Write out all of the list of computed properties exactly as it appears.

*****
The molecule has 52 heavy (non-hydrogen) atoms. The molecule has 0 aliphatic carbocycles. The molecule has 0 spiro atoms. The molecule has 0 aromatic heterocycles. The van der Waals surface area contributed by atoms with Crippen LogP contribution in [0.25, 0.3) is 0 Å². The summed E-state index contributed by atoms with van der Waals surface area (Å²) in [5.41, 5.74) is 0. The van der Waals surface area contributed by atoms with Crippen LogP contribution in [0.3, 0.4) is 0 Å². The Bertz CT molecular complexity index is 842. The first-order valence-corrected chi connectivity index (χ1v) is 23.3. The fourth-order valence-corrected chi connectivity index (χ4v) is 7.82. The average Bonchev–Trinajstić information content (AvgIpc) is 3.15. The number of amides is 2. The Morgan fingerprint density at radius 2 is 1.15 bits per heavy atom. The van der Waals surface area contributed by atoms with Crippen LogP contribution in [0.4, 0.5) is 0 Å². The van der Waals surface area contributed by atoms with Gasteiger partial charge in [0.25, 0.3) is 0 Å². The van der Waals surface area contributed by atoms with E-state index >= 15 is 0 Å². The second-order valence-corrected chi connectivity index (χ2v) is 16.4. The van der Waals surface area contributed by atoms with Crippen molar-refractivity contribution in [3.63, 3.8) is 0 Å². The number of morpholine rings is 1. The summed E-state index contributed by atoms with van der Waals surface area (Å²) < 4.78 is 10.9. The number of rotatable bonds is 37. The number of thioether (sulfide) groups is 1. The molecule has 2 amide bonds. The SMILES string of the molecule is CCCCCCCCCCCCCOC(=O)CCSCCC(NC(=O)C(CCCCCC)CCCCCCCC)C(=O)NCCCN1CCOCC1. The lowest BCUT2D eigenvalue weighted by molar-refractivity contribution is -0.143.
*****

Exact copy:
The molecule has 52 heavy (non-hydrogen) atoms. The molecule has 0 aliphatic carbocycles. The molecule has 0 spiro atoms. The molecule has 0 aromatic heterocycles. The van der Waals surface area contributed by atoms with Crippen LogP contribution in [0.25, 0.3) is 0 Å². The summed E-state index contributed by atoms with van der Waals surface area (Å²) in [5.41, 5.74) is 0. The van der Waals surface area contributed by atoms with Crippen LogP contribution in [0.3, 0.4) is 0 Å². The Bertz CT molecular complexity index is 842. The first-order valence-corrected chi connectivity index (χ1v) is 23.3. The fourth-order valence-corrected chi connectivity index (χ4v) is 7.82. The average Bonchev–Trinajstić information content (AvgIpc) is 3.15. The number of amides is 2. The Morgan fingerprint density at radius 2 is 1.15 bits per heavy atom. The van der Waals surface area contributed by atoms with Crippen LogP contribution in [0.4, 0.5) is 0 Å². The van der Waals surface area contributed by atoms with Gasteiger partial charge in [0.25, 0.3) is 0 Å². The van der Waals surface area contributed by atoms with E-state index >= 15 is 0 Å². The second-order valence-corrected chi connectivity index (χ2v) is 16.4. The van der Waals surface area contributed by atoms with Crippen molar-refractivity contribution in [3.63, 3.8) is 0 Å². The number of morpholine rings is 1. The summed E-state index contributed by atoms with van der Waals surface area (Å²) < 4.78 is 10.9. The number of rotatable bonds is 37. The number of thioether (sulfide) groups is 1. The molecule has 2 amide bonds. The SMILES string of the molecule is CCCCCCCCCCCCCOC(=O)CCSCCC(NC(=O)C(CCCCCC)CCCCCCCC)C(=O)NCCCN1CCOCC1. The lowest BCUT2D eigenvalue weighted by molar-refractivity contribution is -0.143.